Knowledge@Australian School of Business

articles 1 to 10 of 13 more articles

thumbnail Risk Modelling: Is the Response to the New Complexity Really So Simple?
Risk modelling requires a radical revamp for the post-GFC economic environment. Oddly enough, the new complexity seems to demand a more simplistic approach to factoring in uncertainty. Focusing excessively on detail may increase the risk of missing the obvious, warns Andries Terblanche, a professor at the Australian School of Business and chair of financial services at Big Four accountancy firm, KPMG. Remodelling risk is controversial and Terblanche admits that a single, comprehensive model remains elusive. Meanwhile, as instability prevails across the global economy, debate over rethinking risk continues.
From: October 16, 2012 thumbnail Insurance Taxes: Why Australian Householders Go Undercover
Following a sequence of natural disasters, insurance cover is a burning hot topic Australia-wide, not least because taxpayers are now paying the one-off flood levy on their latest return. Almost one in four Australian residential properties has no house or contents insurance cover. For property owners, the disincentive is double-priced premiums overloaded with taxes, duties and levies, says Michael Sherris, a professor of Actuarial Studies at the Australian School of Business. While alternatives such as mandatory home insurance and a national disaster insurance scheme are being debated, experts are contemplating a mutual with lower capital needs for the short term.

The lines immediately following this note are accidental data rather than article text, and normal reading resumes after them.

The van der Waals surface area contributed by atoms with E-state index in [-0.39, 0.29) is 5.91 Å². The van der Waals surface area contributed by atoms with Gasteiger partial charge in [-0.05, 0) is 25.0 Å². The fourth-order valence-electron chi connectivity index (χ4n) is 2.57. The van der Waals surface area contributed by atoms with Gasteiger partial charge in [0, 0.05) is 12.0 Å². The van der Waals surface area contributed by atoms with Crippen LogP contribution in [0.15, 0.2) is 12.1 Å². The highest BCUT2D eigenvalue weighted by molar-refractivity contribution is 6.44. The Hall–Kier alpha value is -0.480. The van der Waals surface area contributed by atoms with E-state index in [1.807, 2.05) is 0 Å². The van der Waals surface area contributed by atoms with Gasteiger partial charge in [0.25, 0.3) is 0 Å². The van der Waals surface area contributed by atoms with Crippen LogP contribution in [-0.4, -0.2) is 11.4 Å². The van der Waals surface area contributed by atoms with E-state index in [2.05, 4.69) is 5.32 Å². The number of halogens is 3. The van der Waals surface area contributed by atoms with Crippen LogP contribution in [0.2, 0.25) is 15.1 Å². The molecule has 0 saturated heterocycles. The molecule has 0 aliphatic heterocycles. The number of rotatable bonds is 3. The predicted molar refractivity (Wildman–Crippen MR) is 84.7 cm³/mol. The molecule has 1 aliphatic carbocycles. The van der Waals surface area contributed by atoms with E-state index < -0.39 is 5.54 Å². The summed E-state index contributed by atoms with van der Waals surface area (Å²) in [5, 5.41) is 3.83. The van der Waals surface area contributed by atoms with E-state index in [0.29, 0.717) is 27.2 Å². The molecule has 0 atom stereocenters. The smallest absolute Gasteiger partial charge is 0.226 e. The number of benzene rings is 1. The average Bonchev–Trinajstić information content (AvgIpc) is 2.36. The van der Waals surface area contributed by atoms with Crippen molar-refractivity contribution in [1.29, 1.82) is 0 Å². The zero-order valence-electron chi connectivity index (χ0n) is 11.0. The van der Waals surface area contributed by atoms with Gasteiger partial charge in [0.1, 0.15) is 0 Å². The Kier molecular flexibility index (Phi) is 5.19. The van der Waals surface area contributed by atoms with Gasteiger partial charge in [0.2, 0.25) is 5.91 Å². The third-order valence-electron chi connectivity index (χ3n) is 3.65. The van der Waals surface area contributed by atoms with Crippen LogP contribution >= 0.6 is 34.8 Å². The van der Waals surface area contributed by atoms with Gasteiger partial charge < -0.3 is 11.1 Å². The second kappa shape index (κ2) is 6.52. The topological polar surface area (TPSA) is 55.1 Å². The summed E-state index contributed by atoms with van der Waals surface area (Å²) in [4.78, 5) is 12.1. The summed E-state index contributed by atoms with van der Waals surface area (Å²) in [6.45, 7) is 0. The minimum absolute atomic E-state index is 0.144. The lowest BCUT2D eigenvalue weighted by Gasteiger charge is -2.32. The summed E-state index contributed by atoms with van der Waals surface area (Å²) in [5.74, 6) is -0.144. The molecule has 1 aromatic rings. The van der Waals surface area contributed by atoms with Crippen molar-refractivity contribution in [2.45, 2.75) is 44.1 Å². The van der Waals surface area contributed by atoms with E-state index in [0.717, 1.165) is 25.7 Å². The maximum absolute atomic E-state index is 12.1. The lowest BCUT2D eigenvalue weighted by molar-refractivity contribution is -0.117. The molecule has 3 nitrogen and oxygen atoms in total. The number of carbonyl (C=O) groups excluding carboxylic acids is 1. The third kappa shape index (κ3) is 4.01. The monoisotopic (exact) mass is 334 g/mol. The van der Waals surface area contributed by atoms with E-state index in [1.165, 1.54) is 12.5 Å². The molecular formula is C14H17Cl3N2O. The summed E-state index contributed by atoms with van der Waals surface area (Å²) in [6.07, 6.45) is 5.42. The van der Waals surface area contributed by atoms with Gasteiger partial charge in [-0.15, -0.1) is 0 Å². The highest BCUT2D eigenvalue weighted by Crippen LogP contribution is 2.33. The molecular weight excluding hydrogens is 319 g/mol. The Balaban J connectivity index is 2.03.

From: September 27, 2011 thumbnail The Making of a Daredevil CEO: Why Stock Options Lead to More Risk Taking